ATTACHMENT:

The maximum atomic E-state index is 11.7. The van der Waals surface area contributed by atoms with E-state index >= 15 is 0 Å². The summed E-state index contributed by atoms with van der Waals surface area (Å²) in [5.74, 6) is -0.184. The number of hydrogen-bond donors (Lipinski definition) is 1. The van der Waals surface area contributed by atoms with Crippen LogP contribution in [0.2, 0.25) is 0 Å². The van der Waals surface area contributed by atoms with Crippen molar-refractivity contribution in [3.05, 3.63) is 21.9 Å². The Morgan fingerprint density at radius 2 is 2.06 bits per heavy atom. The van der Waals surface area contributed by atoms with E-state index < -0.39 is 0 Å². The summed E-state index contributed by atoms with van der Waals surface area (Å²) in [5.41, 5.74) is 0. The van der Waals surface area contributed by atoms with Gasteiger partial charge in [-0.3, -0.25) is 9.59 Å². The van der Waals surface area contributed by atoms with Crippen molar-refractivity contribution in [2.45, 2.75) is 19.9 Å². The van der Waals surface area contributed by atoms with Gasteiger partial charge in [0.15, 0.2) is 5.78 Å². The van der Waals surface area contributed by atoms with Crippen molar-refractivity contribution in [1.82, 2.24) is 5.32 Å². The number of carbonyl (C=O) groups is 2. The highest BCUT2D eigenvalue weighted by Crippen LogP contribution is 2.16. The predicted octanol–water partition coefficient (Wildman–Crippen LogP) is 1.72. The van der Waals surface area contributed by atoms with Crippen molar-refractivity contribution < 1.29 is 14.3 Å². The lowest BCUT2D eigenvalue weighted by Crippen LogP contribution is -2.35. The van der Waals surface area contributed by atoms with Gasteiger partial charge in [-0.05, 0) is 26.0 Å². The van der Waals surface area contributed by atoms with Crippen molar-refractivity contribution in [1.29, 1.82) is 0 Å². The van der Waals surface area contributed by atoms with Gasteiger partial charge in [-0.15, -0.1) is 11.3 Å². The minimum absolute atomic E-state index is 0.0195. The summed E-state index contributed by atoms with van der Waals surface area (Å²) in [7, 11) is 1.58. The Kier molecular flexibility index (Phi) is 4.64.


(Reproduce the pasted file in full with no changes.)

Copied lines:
The maximum atomic E-state index is 11.7. The van der Waals surface area contributed by atoms with E-state index >= 15 is 0 Å². The summed E-state index contributed by atoms with van der Waals surface area (Å²) in [5.74, 6) is -0.184. The number of hydrogen-bond donors (Lipinski definition) is 1. The van der Waals surface area contributed by atoms with Crippen LogP contribution in [0.2, 0.25) is 0 Å². The van der Waals surface area contributed by atoms with Crippen molar-refractivity contribution in [3.05, 3.63) is 21.9 Å². The Morgan fingerprint density at radius 2 is 2.06 bits per heavy atom. The van der Waals surface area contributed by atoms with E-state index < -0.39 is 0 Å². The summed E-state index contributed by atoms with van der Waals surface area (Å²) in [5.41, 5.74) is 0. The van der Waals surface area contributed by atoms with Gasteiger partial charge in [-0.3, -0.25) is 9.59 Å². The van der Waals surface area contributed by atoms with Crippen molar-refractivity contribution in [2.45, 2.75) is 19.9 Å². The van der Waals surface area contributed by atoms with Gasteiger partial charge in [0.15, 0.2) is 5.78 Å². The van der Waals surface area contributed by atoms with Crippen molar-refractivity contribution in [1.82, 2.24) is 5.32 Å². The number of carbonyl (C=O) groups is 2. The highest BCUT2D eigenvalue weighted by Crippen LogP contribution is 2.16. The predicted octanol–water partition coefficient (Wildman–Crippen LogP) is 1.72. The van der Waals surface area contributed by atoms with Crippen molar-refractivity contribution < 1.29 is 14.3 Å². The lowest BCUT2D eigenvalue weighted by Crippen LogP contribution is -2.35. The van der Waals surface area contributed by atoms with Gasteiger partial charge in [-0.05, 0) is 26.0 Å². The van der Waals surface area contributed by atoms with Crippen molar-refractivity contribution in [1.29, 1.82) is 0 Å². The van der Waals surface area contributed by atoms with Gasteiger partial charge in [-0.15, -0.1) is 11.3 Å². The minimum absolute atomic E-state index is 0.0195. The summed E-state index contributed by atoms with van der Waals surface area (Å²) in [7, 11) is 1.58. The Kier molecular flexibility index (Phi) is 4.64.